I feel like the journey to becoming a health coach (and where I am now) wasn’t exactly a planned one. It really was a specific set of circumstances over the past 10+ years that sort of led me down this path. Ten years ago, or even right out out of college, I would have thought you were crazy, if you told me this is what I was doing in my life now at 34 (I can’t be the only one who feels like this, right?). I split it into parts, so this post wouldn’t end up being ridiculously long. I wanted to write this out because I seem to be in a reflective state at the moment (either due to the impeding life change that is about to happen in my life or that I just had a birthday, which is always a weird reflective time for me anyway, or maybe both).
I also felt that if there is anyone else who feels stuck in life, or hate their job situation, maybe this can help you too. Because I was stuck too, for a very long time. It hard to feel like things will work out for the better when you are knee deep in a crappy or unsettling situation in life and don’t see the light at the end. Also, reading other people’s life stories have always helped me. Or maybe you just like reading other people’s stories, which is totally cool too. 🙂
I went to college with every intention of majoring in chemistry. I literally picked the school I went to for three reasons: it had a chemistry major, the campus was pretty, and it was close enough to home to be able to drive home, but still far enough away that I was on my own. I never did a campus tour or really mulled over the decision. Those were literally my reasons (Now come to think about it, I still base a lot of decisions that way. Very to the point. I guess I just had a good vibe from the place and went with it). At first, I didn’t know what I wanted to do with the major, I just liked the idea of being a “chemist” and thought I would probably get a good job afterwards. I didn’t exactly have a thought out plan or anything. I just liked chemistry and was sort of decent at it.
The summer before my junior year of college, I was able to get a research job in a chemistry lab for the summer at school. I loved it! I had the best summer that year. It also helped that my best friend stayed on campus too that year and we basically spent the summer hanging out, partying and doing fun things on campus (like crashing campus functions for food and alcohol, or raiding empty dorm rooms, because apparently people leave a lot of stuff behind when they move out, who knew? I remember collecting a broom and a mirror, haha). We had the best time.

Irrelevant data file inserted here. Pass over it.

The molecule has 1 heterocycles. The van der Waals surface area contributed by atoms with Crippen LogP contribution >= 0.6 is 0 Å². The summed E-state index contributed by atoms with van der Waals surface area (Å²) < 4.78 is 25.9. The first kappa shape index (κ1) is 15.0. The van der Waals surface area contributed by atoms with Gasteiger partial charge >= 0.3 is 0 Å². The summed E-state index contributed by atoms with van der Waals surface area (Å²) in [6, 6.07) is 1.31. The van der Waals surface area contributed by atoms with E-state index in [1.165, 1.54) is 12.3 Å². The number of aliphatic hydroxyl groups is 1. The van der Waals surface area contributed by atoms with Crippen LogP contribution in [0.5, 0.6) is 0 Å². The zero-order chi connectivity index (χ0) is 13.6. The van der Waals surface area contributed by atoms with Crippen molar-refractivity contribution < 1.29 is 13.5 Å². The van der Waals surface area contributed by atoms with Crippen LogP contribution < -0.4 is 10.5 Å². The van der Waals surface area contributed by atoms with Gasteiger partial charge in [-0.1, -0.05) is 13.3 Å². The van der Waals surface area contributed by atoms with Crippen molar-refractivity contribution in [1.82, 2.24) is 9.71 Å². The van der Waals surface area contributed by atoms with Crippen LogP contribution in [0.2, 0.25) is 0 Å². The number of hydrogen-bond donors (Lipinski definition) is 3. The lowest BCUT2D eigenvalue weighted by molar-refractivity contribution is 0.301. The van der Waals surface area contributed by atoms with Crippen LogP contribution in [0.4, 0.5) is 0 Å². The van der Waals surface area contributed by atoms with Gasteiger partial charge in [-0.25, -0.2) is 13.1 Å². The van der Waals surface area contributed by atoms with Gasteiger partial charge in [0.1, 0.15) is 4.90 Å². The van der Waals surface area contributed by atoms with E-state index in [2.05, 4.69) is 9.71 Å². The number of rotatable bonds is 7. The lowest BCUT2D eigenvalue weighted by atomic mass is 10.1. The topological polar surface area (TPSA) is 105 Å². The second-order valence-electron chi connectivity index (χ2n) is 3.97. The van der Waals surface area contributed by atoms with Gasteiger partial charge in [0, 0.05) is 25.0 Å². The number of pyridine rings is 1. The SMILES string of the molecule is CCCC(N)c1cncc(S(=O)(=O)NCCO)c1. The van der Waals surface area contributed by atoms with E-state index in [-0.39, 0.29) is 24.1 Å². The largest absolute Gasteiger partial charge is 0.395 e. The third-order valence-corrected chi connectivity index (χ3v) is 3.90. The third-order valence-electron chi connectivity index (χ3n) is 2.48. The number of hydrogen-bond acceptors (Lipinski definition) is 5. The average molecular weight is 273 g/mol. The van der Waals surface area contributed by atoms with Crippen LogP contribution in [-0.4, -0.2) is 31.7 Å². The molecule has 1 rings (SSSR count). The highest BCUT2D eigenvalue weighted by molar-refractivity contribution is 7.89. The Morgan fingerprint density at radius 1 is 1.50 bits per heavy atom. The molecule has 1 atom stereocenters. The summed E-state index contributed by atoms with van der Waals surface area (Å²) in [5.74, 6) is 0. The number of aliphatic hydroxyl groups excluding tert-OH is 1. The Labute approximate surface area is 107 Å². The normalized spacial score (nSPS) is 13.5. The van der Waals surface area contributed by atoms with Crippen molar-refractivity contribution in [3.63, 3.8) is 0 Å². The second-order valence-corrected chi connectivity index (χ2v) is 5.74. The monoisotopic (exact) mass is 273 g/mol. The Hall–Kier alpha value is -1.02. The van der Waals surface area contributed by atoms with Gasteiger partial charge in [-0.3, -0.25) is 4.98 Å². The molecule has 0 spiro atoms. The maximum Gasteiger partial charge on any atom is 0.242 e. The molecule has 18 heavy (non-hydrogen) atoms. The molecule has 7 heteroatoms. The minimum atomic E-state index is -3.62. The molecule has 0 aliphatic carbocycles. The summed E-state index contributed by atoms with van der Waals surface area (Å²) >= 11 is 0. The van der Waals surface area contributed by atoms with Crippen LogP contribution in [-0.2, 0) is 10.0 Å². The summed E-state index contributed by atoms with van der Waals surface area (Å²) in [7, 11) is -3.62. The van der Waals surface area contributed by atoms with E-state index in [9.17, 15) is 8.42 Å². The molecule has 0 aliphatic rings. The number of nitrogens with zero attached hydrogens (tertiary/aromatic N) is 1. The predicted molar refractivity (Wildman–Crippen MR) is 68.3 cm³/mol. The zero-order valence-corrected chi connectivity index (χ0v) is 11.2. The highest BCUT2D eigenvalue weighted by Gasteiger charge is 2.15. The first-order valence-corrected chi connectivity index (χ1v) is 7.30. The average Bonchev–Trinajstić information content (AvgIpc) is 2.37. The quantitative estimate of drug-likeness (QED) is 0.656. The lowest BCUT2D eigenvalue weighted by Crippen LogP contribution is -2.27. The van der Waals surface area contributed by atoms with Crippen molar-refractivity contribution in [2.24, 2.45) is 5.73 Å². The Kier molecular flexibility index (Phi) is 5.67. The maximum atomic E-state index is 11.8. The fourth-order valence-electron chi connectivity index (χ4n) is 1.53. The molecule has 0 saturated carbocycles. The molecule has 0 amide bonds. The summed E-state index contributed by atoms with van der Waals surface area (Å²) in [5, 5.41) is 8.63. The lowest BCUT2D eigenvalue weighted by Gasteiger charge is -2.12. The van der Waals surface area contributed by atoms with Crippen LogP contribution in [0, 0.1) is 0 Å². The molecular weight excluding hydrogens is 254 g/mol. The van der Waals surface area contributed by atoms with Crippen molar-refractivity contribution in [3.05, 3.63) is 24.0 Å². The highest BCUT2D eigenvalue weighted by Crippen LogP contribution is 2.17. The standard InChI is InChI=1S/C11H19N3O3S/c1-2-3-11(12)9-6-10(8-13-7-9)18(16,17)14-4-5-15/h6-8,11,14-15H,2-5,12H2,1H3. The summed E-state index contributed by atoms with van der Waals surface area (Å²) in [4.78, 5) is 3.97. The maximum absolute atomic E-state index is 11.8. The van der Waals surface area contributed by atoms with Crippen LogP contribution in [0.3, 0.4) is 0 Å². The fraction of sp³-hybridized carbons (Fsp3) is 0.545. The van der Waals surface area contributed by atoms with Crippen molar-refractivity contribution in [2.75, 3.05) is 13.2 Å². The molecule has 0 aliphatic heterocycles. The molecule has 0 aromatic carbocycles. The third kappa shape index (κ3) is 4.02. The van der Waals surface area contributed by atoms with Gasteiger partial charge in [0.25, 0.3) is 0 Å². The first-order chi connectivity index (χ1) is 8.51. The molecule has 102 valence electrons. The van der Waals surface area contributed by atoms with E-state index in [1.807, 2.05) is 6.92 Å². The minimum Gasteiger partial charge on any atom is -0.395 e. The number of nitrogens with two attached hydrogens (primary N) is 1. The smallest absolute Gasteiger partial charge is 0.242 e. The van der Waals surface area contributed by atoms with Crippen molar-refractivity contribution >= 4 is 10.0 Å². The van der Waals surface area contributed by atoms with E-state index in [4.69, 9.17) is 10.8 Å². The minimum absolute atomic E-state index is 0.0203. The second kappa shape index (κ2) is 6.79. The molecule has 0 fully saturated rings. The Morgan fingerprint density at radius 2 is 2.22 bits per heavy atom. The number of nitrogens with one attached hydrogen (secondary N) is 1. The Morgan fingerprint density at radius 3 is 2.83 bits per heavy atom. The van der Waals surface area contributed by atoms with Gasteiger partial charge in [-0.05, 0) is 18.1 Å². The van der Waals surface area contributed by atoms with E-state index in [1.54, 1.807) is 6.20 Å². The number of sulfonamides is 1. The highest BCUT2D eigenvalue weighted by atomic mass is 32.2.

In addition to getting myself into crazy campus shenanigans, I had a real summer job, in my field! This job was the first time I realized that I loved working in a lab, creating something that could potentially be useful for the future. I liked mixing chemicals and using the fancy equipment and actually seeing real life results that weren’t from a boring book. It was way different than what I was during for class. It was actually fun! From there, I realized that I wanted to do research as a career. I wanted to work in a research lab, doing fun lab experiments everyday.
During my senior year of college, like most seniors, I started to think about getting a “real” job.” At this time, I wasn’t sure how to even begin to get a research position (or really in what type of lab). I just did things that seemed to make sense to me at the time. I learned how to write a resume and went to a job fair. I didn’t want to completely overwhelm myself because my classwork was hard enough as it was to deal with. I also really wanted to enjoy my last year of college, since I knew it was ending soon.